**Document**

**Name**

# The Voltech Handbook of Transformer Testing

**Description**

1 Transformer Basics |

2 Available Tests |

2.1 CTY - Continuity |

2.2 R - Winding Resistance |

2.3 RLS or RLP - Equivalent Series or Parallel R |

2.4 LS_LP - Primary Inductance |

2.5 LSB_LPB - Inductance With Bias Current |

2.6 QL - Q factor |

2.7 D - Dissipation Factor |

2.8 LL - Leakage Inductance |

2.9 C - Inter-winding Capacitance |

2.10 TR - Turns Ratio and Phasing |

2.11 TRL - Turns Ratio by Inductance |

2.12 Z_ZB - Impedance_Impedance with Bias |

2.13 R2 - DC Resistance Match |

2.14 L2 - Inductance Match |

2.15 C2 - Capacitance Match |

2.16 GBAL - General Longitudinal Balance |

2.17 LBAL - Longitudinal Balance |

2.18 ILOS - Insertion Loss |

2.19 RESP - Frequency Response |

2.20 RLOS - Return Loss |

2.21 ANGL - Impedance Phase Angle |

2.22 PHAS - Inter-winding Phase Test |

2.23 TRIM - Trimming Adjustment |

2.24 OUT - Output To User Port |

2.25 IR - Insulation Resistance |

2.26 HPDC - DC HI-POT |

2.27 HPAC - AC HI-POT |

2.28 SURG - Surge Stress Test |

2.29 STRW - Stress Watts |

2.30 MAGI - Magnetizing Current |

2.31 VOC - Open Circuit Voltage |

2.32 WATX - Wattage (External Source) |

2.33 STRX - Stress Watts (External Source) |

2.34 MAGX - Magnetizing Current (Ext. Source) |

2.35 VOCX - O.C. Voltage (External Source) |

2.36 LVOC - Low Voltage Open Circuit |

2.37 ILK - Leakage Current |

2.38 LSBX - Inductance with External Bias (Series) |

2.39 LPBX - Inductance with External Bias (Parallel) |

2.40 ZBX - Impedance with External Bias |

2.41 ACRT - AC HI-POT Ramp |

2.42 DCAT - DC HI-POT Ramp |

2.43 ACVB - AC Voltage Break Down |

2.44 DCVB - DC Voltage Break Down |

2.45 WATT - Wattage |

2.0 Available Tests On The AT Series |

3 Examples of Different Transformer Types |

## 2.28 SURG - Surge Stress Test

### Where Used

This test may be used to highlight a short-circuit between adjacent turns in a winding. It is applicable to any transformer, but is particularly suitable for transformers with a large number of turns using very fine wire.

For such wire, the enamel coating is very thin, and there is a danger that it will be scratched, giving rise to exposed copper. In some cases, the scratch does not immediately cause a shorted turn, but will leave a weak spot which may eventually fail.

By applying a higher than normal voltage across the winding, any weakness in wire insulation will be encouraged to fail.

### Measurement Method

Each SURG test can be programmed to consist of a number of impulses. For each impulse, the AT will charge an internal capacitor to the high voltage specified. This stored charge will then be suddenly discharged into the winding-under-test, and the resulting transient voltage will be analysed. The product from the discharge will be a sinusoidal wave with decaying amplitude.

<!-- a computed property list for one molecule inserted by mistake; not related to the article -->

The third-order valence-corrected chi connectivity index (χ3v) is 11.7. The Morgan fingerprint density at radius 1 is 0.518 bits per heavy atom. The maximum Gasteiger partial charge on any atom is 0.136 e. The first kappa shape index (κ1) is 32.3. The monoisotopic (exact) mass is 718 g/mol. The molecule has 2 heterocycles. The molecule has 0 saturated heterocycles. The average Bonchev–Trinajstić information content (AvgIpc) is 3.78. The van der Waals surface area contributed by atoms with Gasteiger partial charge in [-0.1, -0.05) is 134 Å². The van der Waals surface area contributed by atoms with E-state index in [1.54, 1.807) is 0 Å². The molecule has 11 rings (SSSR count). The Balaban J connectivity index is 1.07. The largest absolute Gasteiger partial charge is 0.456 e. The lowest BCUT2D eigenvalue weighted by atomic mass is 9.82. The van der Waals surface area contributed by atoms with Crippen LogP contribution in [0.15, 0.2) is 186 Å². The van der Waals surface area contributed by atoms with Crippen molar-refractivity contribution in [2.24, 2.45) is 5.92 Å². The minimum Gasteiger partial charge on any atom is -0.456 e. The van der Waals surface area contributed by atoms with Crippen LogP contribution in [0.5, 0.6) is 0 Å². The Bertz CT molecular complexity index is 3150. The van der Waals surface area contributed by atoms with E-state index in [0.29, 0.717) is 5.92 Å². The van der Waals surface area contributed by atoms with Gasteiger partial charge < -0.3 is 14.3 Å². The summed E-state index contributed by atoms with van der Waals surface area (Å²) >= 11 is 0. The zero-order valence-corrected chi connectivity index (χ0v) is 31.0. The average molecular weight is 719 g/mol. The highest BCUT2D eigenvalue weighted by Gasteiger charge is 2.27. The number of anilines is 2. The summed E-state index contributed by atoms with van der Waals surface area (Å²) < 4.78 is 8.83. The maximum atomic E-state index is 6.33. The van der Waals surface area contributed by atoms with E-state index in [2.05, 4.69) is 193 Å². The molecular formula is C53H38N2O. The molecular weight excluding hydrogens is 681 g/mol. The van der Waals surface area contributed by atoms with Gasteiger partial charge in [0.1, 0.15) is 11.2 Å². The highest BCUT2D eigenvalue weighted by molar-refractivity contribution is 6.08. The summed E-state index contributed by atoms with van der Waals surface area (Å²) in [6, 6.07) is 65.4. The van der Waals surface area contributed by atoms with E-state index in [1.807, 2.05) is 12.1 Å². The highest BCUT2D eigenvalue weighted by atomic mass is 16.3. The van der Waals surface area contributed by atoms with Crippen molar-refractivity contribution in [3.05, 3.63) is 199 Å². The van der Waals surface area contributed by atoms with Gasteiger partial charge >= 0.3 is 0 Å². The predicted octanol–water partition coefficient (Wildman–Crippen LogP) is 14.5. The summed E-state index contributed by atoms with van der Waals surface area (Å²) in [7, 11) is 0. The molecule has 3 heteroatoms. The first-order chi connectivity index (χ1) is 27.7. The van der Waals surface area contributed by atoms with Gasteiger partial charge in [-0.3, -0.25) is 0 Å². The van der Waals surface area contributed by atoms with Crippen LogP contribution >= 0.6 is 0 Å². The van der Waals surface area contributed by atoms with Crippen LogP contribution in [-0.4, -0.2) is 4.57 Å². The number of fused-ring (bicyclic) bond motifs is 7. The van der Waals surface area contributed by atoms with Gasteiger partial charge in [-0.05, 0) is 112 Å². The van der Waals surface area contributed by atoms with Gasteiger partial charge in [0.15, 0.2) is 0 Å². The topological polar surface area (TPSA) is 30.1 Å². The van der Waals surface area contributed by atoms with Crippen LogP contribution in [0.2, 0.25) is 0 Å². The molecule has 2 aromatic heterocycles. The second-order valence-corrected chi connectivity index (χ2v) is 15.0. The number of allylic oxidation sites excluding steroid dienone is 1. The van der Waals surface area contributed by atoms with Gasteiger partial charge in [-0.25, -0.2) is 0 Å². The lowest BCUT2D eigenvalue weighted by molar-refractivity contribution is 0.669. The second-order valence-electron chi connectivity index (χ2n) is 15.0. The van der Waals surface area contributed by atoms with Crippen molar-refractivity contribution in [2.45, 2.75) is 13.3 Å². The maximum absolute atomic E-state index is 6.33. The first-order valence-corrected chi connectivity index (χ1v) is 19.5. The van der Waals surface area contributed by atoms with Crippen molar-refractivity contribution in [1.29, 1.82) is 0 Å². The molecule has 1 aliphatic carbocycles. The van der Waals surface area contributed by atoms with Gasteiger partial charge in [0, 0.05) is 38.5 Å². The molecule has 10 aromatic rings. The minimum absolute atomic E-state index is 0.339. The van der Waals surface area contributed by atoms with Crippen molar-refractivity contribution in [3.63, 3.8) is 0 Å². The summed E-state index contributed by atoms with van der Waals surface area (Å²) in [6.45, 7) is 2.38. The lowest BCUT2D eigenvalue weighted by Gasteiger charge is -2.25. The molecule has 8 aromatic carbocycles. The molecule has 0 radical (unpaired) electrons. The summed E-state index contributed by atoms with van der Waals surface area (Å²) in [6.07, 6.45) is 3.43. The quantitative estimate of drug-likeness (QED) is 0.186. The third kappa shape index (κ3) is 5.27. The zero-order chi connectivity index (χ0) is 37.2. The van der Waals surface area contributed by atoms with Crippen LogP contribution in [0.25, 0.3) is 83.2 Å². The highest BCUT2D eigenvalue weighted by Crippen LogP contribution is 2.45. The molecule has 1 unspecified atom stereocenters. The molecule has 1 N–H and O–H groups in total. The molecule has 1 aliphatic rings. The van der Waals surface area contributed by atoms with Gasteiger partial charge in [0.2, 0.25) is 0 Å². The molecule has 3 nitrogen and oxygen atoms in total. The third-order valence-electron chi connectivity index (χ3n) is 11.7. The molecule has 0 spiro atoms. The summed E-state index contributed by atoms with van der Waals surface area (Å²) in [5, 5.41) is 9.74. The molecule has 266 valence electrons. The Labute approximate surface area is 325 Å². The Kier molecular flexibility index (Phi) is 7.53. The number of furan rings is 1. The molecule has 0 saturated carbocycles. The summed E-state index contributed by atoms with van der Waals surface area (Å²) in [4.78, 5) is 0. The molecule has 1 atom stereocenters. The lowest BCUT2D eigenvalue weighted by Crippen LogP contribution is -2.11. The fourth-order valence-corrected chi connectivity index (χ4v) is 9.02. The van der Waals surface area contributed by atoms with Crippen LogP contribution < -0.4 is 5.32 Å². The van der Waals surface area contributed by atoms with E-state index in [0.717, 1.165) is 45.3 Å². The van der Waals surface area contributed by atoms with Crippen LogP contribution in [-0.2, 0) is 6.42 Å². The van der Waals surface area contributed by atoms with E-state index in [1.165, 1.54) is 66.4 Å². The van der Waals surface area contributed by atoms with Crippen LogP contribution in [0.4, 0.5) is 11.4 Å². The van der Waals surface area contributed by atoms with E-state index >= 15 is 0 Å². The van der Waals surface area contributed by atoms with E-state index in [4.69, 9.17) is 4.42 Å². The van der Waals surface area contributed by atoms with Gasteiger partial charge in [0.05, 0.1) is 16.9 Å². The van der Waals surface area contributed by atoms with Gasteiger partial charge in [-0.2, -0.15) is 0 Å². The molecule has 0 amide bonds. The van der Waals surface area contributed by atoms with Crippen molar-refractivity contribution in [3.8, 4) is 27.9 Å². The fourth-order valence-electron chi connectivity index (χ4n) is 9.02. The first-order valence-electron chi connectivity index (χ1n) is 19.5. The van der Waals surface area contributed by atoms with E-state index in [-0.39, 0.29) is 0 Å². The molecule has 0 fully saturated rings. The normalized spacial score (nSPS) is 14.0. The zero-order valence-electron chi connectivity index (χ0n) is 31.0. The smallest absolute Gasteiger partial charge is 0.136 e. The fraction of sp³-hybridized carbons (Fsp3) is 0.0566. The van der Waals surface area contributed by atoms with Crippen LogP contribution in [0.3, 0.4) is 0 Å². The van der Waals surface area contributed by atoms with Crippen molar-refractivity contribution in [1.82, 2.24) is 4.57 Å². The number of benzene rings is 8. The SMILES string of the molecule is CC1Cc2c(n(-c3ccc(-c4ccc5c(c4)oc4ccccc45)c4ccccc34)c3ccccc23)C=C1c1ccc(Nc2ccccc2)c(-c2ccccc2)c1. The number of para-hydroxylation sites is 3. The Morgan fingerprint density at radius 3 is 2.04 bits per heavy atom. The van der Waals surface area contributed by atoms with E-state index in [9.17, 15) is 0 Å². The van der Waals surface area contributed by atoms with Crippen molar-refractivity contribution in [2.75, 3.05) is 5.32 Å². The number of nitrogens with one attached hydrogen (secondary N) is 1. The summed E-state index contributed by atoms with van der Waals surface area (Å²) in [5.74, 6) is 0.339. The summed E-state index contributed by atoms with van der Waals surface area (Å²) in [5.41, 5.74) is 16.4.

Figure 44

Where t_{s} = The time of releasing the impulse

V_{P} = The peak voltage just after switch-on

At the start of the surge test, the AT performs an initial run to compensate for the effect of the capacitance of the transformer winding.

Without this compensation, the peak voltage would be reduced by charge sharing between the winding capacitance and the reservoir capacitance within the AT, and would not be the value you require.

Therefore, the full test sequence is a follows: -

Preliminary Impulse: - The value of V_{P} is measured, and the
starting conditions changed to compensate for the charge sharing effects.

Impulse #1: The value of VP is again checked. If it is as specified for the test, this becomes the first impulse of the sequence, and the transient is analysed. (If not it is treated as a second preliminary impulse, and impulse #1 is repeated.)

Repeated impulses, up to the number programmed for the test.

Impulse #n: - The value of VP is re-checked, and the transient analysed on each impulse of the sequence.

### Transient Analysis

During the decay phase after the impulse has been fired, the AT measures both the voltage amplitude along the transient, and the time of decay.

A good transformer will have a clean and sustained transient, with a long decay period. A transformer with a shorted turn will have a heavily damped response, with a shorter decay period.

The calculation performed is to calculate the area underneath the graphical plot of the decaying transient. (For the calculation used, both negative peaks and positive peaks add to the total area.)

The area, measured in Volts-seconds, is much smaller for the faulty winding with a shorted turn.

### Specifying the Test Limits.

It is very difficult to predict the Volts-seconds area under the curve
from theoretical calculations.

The recommended method is to use the Measure Mode (see Chapters 3 & 6)
to obtain some values.

The procedure is as follows: -

Measure the area on a known good transformer; let this result be area A_{G}.

Wrap an additional single turn round the core, short the two ends
together, and re-measure the area; let this result be area A_{F}.

Set the limits as follows:

Max Area = 3A_{G}/2

Min Area = (A_{G} + A_{F})/2

Remember that these limits are taken from only one transformer, and may
need to be revised after more have been tested.